The Journal of Arthroplasty, Volume 34, Issue 9, 2080 - 2084
Effect of Preoperative Dental Extraction on Postoperative Complications After Total Joint ArthroplastySonn, Kevin A. et al.
Poor dental hygiene has historically been considered a potential risk factor for infection in total joint arthroplasty (TJA), which has resulted in the common practice of requiring preoperative dental clearance and often results in dental extractions. However, the association between dental pathology and periprosthetic joint infection (PJI) has recently been called into question.
A consecutive series of 2457 primary total hip and total knee arthroplasties were retrospectively reviewed. Documented dental evaluation was found in 1944 (79.1%) procedures, 223 (11.5%) of which had extraction of at least 1 tooth. No documented dental evaluation was found in 369 (15.0%) patients.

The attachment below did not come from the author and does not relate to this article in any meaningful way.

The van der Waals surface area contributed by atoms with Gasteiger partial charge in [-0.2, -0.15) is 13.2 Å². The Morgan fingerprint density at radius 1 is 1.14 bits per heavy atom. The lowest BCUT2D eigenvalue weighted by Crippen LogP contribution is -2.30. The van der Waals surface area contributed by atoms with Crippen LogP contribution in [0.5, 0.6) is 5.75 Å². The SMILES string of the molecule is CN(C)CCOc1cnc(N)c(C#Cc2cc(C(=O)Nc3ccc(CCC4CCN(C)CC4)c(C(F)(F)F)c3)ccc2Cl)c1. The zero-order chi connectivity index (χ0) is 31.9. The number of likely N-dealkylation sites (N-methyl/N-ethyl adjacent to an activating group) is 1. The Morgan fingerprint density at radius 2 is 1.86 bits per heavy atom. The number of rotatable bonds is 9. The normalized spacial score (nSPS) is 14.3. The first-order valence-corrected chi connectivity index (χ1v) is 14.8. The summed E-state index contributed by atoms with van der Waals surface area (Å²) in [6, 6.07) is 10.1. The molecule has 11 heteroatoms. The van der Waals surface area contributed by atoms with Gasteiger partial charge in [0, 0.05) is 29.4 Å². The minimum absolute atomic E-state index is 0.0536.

The overall complication rate was 3.87% with an overall PJI rate of 1.51%. There was no statistically significant association between a complication and procedure type, sex, preoperative dental evaluation or extraction, diabetes status, immunosuppression, malnutrition, or age. However, our sample demonstrated a higher complication rate among patients undergoing dental extraction as well as for those with diabetes and immunosuppressed patients.
Our findings suggest that routine formal dental clearance for all TJA patients may not be necessary. Additionally, patients with poor oral hygiene may not have elevated risk of postoperative PJI, and preoperative tooth extraction may represent an unnecessary step for patients undergoing elective TJA.